Brexit differences set aside as EU leaders offer solidarity
Image: European Commission
As the Brexit negotiations loom, tensions between the UK and EU have never been higher. But you wouldn’t have known that from the response of European leaders to Monday night’s brutal attack on concert in Manchester.
Flags flew at half-mast at all European Commission buildings yesterday, at the request of President Jean-Claude Juncker, who wrote in a letter to Theresa May:
“It breaks my heart to think that, once again, terrorism has sought to instil fear where there should be joy, to sow division where young people and families should be coming together in celebration. Today we mourn with you. Tomorrow we will work side by side with you to fight back against those who seek to destroy our way of life.”
Donald Tusk will today lead a minute’s silence in the European Council.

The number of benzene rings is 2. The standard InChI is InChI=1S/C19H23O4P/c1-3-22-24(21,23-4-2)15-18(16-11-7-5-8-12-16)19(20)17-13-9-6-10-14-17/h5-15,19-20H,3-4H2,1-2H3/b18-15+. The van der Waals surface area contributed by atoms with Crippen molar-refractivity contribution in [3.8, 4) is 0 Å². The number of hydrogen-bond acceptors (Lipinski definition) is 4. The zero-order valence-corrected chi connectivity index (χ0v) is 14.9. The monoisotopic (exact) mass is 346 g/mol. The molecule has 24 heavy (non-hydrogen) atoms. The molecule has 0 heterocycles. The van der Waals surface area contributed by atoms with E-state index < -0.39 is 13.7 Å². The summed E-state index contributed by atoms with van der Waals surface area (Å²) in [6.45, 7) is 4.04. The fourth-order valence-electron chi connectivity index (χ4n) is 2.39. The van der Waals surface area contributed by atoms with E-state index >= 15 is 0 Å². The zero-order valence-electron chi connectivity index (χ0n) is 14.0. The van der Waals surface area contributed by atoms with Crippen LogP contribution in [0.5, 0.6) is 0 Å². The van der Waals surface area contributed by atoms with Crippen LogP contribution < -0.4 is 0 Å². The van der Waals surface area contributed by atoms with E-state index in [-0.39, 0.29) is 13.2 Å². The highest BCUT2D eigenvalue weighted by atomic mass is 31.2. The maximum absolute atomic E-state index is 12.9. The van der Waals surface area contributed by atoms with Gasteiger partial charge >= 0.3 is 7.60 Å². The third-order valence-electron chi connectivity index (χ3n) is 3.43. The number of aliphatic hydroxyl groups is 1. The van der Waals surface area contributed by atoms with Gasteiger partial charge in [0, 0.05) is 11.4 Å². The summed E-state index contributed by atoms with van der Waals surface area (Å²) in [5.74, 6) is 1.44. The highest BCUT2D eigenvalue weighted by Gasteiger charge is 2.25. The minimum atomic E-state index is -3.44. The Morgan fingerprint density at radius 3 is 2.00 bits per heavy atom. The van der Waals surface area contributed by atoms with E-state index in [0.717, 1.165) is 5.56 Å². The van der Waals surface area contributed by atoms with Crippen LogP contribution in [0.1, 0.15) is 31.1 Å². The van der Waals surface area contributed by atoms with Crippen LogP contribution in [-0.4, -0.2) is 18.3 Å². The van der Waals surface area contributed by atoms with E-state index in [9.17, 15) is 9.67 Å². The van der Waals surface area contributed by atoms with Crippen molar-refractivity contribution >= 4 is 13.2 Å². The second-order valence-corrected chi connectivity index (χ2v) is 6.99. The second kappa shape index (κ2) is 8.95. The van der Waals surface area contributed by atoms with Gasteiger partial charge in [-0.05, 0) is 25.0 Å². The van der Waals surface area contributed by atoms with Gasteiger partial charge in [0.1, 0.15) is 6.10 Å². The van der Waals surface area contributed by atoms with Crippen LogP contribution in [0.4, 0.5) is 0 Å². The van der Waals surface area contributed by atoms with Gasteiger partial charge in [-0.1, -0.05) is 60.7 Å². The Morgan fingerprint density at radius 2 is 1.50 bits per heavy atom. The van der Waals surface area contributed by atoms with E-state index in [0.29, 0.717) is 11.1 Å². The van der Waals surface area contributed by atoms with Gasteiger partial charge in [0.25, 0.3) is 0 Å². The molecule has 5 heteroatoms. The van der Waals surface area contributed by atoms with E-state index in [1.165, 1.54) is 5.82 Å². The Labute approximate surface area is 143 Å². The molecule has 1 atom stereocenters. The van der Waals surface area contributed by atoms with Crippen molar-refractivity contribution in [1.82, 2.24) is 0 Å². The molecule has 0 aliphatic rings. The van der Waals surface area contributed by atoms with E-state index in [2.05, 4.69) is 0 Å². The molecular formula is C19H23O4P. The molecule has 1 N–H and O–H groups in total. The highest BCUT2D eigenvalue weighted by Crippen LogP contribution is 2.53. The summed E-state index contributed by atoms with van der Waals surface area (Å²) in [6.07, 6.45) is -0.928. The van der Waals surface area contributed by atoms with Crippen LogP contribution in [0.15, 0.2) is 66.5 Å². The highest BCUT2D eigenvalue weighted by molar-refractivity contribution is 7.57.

Newly-elected French President Emmanuel Macron broke with protocol yesterday by walking to the British Embassy in Paris to offer his condolences, accompanied by senior ministers.
— BFMTV (@BFMTV) May 23, 2017
He spoke to Theresa May yesterday evening to offer French condolences and cooperation.
German Chancellor Angela Merkel expressed ‘grief and horror’ at the reports from Manchester.
“It is inconceivable that someone would use a happy pop concert to kill so many people or to inflict serious injuries on them. My deep sympathy goes out to all victims and all those affected, as well as the relatives in their mourning and despair. This alleged terrorist attack will only strengthen our determination to work with our British friends against those who plan and execute such inhuman acts. I assure people in the UK: Germany is at your side.”
Of course, when negotiations begin Britain and the EU will still be on opposite sides of the table, and the tensions will not go away. But despite that, EU leaders have in the last day demonstrated the depth of their solidarity with the UK.
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